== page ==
Other intrinsic properties of BNNTs are likely to promote interest to the integration of BNNTs into new applications. BNNTs have a very good radiation shielding ability, a really high electrical resistance and an excellent piezoelectricity.
AC: How can Tekna’s BNNT synthesis process differ from methods used by other manufacturers?
JP: BNNTs were first synthesized in 1995. Ever since then, a few other processes have been explored including the arc-jet plasma method, ball milling-annealing, laser ablation pyrolysis and chemical vapour deposition.
Unfortunately, these processes share a major limitation: their low yield. Such methods lead to a low BNNT production which can be typically less than 1 gram per hour. This fault may also be in addition to the inability to make small diameters.
As a result, the availability of large quantities of high quality BNNTs for applications development using these processes is still a significant challenge.
Fortunately, Tekna’s inductively coupled plasma (ICP) technology has successfully overcome this challenge. The combination of Tekna’s ICP expertise and its partnership with the NRC opened the door to a brand new range of systems capable of producing highly pure BNNTs in significant quantities. Tekna’s system productivity reaches up to 2 orders of magnitude higher than any of the current methods.
AC: What are the advantages of using Tekna’s unique approach in terms of quantity and price for the commercial market?
JP: The productivity and cost efficiency of Tekna’s ICP technology allow for the first time, the supply of kilograms of Boron Nitride Nanotubes, produced at a much lower production cost.
AC: Could you outline the composition of the BNNTs Tekna synthesizes?
JP: The main interesting characteristics include the tube diameter, about 5 nm, and purity (> 50 %). Most nanotubes contain 3 to 5 walls and they are assembled in bundles of some silicon nitride powder.
AC: How can you start to see the BNNT industry progressing over the next five-years?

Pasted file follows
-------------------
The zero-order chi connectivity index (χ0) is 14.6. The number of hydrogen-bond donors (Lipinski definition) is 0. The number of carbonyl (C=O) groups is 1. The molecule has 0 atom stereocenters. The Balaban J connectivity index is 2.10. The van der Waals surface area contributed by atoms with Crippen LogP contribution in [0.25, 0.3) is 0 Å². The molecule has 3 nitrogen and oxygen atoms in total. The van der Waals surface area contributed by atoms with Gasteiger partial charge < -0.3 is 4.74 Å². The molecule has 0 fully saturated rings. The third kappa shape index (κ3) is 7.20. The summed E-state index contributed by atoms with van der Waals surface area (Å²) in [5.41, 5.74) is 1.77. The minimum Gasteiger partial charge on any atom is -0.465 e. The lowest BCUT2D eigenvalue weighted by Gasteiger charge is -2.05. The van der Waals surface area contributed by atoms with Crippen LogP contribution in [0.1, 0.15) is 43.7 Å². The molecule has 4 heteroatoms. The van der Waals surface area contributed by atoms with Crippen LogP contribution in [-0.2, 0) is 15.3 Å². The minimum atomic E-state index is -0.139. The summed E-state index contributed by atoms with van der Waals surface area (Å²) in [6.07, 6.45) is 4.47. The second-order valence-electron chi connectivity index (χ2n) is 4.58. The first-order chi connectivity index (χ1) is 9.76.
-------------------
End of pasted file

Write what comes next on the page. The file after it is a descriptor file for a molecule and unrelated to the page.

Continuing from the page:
JP: As large volumes are actually available, we saw the launch of various R&D programs according to Tekna’s BNNT, so when higher quantities will probably be reached in the following five years, we could only imagine what the impact may be within the sciences and industry fields.
AC: Where can our readers discover more information about Tekna as well as your BNNTs?
JP: You will find information about Tekna and BNNT on Tekna’s website and also on our BNNT-dedicated page.
Jérôme Pollak was born in Grenoble, France in 1979. He received the B.Sc. degree in physics from your Université Joseph Fourier, Grenoble. He relocated to Québec (Canada) in 2002 to get results for the company Air Liquide in the style of plasma sources for your detoxification of greenhouse gases.
He continued his studies in Montreal, where he received an M.Sc. after which a Ph.D. degree in plasma physics from the Université de Montréal in 2008. His M.Sc. thesis was 21dexqpky the style and modelling of field applicators to sustain plasma with RF and microwave fields. While his Ph.D. thesis concerned the plasma sterilization of thermosensitive medical devices such as catheters. He was further working in the characterization and modelling of cold plasma effects on microorganisms and polymers.
After his Ph.D., he worked for three years for Morgan Schaffer in Montreal on the growth of gas chromatographic systems using plasma detectors.
Since 2010, he has worked at Tekna Plasma Systems in Sherbrooke (QC, Canada) for an R&D coordinator, then as product and service manager and today as business development director for America. He has been doing charge of various R&D projects and business development activities implying micro-sized powder treatment and nanoparticle synthesis by high temperature plasma.